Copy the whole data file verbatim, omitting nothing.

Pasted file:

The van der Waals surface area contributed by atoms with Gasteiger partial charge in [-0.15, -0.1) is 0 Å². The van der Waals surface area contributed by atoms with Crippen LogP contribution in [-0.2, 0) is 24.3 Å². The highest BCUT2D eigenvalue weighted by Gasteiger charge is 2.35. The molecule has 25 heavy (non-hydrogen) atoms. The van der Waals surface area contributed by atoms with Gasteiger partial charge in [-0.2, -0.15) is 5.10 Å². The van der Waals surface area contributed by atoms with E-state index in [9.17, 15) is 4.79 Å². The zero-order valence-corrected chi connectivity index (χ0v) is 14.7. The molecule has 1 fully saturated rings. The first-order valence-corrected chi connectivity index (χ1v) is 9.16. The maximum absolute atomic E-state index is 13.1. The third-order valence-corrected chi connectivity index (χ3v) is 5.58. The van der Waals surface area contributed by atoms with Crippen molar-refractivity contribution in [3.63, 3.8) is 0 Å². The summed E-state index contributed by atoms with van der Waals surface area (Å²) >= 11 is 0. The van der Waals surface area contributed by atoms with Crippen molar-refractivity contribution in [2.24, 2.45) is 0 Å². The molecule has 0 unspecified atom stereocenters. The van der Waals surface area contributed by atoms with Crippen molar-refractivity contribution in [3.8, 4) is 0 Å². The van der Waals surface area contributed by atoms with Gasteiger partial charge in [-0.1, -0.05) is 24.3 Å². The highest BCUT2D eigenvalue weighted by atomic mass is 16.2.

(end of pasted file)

The van der Waals surface area contributed by atoms with Gasteiger partial charge in [-0.15, -0.1) is 0 Å². The van der Waals surface area contributed by atoms with Crippen LogP contribution in [-0.2, 0) is 24.3 Å². The highest BCUT2D eigenvalue weighted by Gasteiger charge is 2.35. The molecule has 25 heavy (non-hydrogen) atoms. The van der Waals surface area contributed by atoms with Gasteiger partial charge in [-0.2, -0.15) is 5.10 Å². The van der Waals surface area contributed by atoms with E-state index in [9.17, 15) is 4.79 Å². The zero-order valence-corrected chi connectivity index (χ0v) is 14.7. The molecule has 1 fully saturated rings. The first-order valence-corrected chi connectivity index (χ1v) is 9.16. The maximum absolute atomic E-state index is 13.1. The third-order valence-corrected chi connectivity index (χ3v) is 5.58. The van der Waals surface area contributed by atoms with Crippen molar-refractivity contribution in [3.63, 3.8) is 0 Å². The summed E-state index contributed by atoms with van der Waals surface area (Å²) >= 11 is 0. The van der Waals surface area contributed by atoms with Crippen molar-refractivity contribution in [2.24, 2.45) is 0 Å². The molecule has 0 unspecified atom stereocenters. The van der Waals surface area contributed by atoms with Crippen molar-refractivity contribution in [3.8, 4) is 0 Å². The van der Waals surface area contributed by atoms with Gasteiger partial charge in [-0.1, -0.05) is 24.3 Å². The highest BCUT2D eigenvalue weighted by atomic mass is 16.2.